1991 AIME Problems/Problem 1
Find if and are positive integers such that
Define and . Then and . Solving these two equations yields a quadratic: , which factors to . Either and or and . For the first case, it is easy to see that can be (or vice versa). In the second case, since all factors of must be , no two factors of can sum greater than , and so there are no integral solutions for . The solution is .
Since , this can be factored to . As and are integers, the possible sets for (ignoring cases where since it is symmetrical) are . The second equation factors to . The only set with a factor of is , and checking shows that it is correct.
Let , then we get the equations After finding the prime factorization of , it's easy to obtain the solution . Thus Note that if , the answer would exceed which is invalid for an AIME answer. ~ Nafer
From the first equation, we know . We factor the second equation as . Let and rearranging we get . We have two cases: (1) and OR (2) and . We find the former is true for . .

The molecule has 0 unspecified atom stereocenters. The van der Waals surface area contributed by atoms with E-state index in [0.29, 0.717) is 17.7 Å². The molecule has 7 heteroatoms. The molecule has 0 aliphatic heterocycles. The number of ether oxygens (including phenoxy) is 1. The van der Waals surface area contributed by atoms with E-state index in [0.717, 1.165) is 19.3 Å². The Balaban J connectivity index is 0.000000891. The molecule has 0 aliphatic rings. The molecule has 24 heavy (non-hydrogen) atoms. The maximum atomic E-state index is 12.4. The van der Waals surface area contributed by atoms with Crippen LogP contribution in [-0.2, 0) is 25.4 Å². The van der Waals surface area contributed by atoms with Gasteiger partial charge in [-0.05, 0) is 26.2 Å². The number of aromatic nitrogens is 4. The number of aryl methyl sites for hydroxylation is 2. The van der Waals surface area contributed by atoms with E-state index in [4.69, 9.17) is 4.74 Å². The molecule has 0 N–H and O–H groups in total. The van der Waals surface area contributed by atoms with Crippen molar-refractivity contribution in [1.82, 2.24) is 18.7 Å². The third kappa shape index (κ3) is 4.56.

First, notice that you can factor as . From this, we notice that and is a common occurrence, so that lends itself to a simple solution by substitution. Let and . From this substitution, we get the following system: Solving that system gives us the following two pairs : and . The second one is obviously too big as is clearly out of bounds for an AIME problem (More on that later). Therefore, we proceed with substituting back the pair . This means that and Then, instead of solving the system, we can do a clever manipulation by squaring . Doing so, we get: We see that in this form, we can substitute everything in except for , which is the desired answer. Substituting, we get: so . (If we were to go with the pair , then the would be absurdly out of bounds)
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